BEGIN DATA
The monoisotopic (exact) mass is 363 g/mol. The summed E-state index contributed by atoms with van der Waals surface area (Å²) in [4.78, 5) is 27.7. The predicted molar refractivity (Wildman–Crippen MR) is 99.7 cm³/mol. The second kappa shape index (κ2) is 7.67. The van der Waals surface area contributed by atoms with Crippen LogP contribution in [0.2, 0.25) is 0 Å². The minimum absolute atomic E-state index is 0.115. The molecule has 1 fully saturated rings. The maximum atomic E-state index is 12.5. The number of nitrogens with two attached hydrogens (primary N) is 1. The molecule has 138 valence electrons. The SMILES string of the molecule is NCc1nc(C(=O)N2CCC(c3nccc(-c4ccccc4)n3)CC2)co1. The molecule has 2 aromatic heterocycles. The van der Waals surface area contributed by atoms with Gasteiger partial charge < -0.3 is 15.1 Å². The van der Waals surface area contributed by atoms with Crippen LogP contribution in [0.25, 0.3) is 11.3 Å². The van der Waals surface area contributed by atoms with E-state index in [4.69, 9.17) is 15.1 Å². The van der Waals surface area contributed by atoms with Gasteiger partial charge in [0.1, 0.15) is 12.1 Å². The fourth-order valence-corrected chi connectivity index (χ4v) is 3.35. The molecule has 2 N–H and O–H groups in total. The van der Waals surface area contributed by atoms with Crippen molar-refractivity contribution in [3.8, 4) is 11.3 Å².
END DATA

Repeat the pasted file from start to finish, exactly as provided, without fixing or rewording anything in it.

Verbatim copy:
The monoisotopic (exact) mass is 363 g/mol. The summed E-state index contributed by atoms with van der Waals surface area (Å²) in [4.78, 5) is 27.7. The predicted molar refractivity (Wildman–Crippen MR) is 99.7 cm³/mol. The second kappa shape index (κ2) is 7.67. The van der Waals surface area contributed by atoms with Crippen LogP contribution in [0.2, 0.25) is 0 Å². The minimum absolute atomic E-state index is 0.115. The molecule has 1 fully saturated rings. The maximum atomic E-state index is 12.5. The number of nitrogens with two attached hydrogens (primary N) is 1. The molecule has 138 valence electrons. The SMILES string of the molecule is NCc1nc(C(=O)N2CCC(c3nccc(-c4ccccc4)n3)CC2)co1. The molecule has 2 aromatic heterocycles. The van der Waals surface area contributed by atoms with Gasteiger partial charge < -0.3 is 15.1 Å². The van der Waals surface area contributed by atoms with Crippen LogP contribution in [0.25, 0.3) is 11.3 Å². The van der Waals surface area contributed by atoms with E-state index in [4.69, 9.17) is 15.1 Å². The van der Waals surface area contributed by atoms with Gasteiger partial charge in [0.1, 0.15) is 12.1 Å². The fourth-order valence-corrected chi connectivity index (χ4v) is 3.35. The molecule has 2 N–H and O–H groups in total. The van der Waals surface area contributed by atoms with Crippen molar-refractivity contribution in [3.8, 4) is 11.3 Å².